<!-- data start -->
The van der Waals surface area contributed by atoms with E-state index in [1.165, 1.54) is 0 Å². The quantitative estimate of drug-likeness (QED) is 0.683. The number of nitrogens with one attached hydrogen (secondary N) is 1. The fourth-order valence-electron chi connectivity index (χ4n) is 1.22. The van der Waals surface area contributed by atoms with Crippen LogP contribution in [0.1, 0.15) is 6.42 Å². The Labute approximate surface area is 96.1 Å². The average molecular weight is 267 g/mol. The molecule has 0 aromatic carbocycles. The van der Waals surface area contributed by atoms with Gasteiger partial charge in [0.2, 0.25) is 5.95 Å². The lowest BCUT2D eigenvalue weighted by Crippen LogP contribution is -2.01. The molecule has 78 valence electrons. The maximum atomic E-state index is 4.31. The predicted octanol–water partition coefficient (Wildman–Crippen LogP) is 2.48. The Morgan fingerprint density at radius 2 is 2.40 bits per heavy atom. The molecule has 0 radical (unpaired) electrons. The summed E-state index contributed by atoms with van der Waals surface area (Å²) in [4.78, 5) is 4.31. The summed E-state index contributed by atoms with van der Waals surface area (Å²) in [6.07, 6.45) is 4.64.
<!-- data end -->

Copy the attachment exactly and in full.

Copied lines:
The van der Waals surface area contributed by atoms with E-state index in [1.165, 1.54) is 0 Å². The quantitative estimate of drug-likeness (QED) is 0.683. The number of nitrogens with one attached hydrogen (secondary N) is 1. The fourth-order valence-electron chi connectivity index (χ4n) is 1.22. The van der Waals surface area contributed by atoms with Crippen LogP contribution in [0.1, 0.15) is 6.42 Å². The Labute approximate surface area is 96.1 Å². The average molecular weight is 267 g/mol. The molecule has 0 aromatic carbocycles. The van der Waals surface area contributed by atoms with Gasteiger partial charge in [0.2, 0.25) is 5.95 Å². The lowest BCUT2D eigenvalue weighted by Crippen LogP contribution is -2.01. The molecule has 78 valence electrons. The maximum atomic E-state index is 4.31. The predicted octanol–water partition coefficient (Wildman–Crippen LogP) is 2.48. The Morgan fingerprint density at radius 2 is 2.40 bits per heavy atom. The molecule has 0 radical (unpaired) electrons. The summed E-state index contributed by atoms with van der Waals surface area (Å²) in [4.78, 5) is 4.31. The summed E-state index contributed by atoms with van der Waals surface area (Å²) in [6.07, 6.45) is 4.64.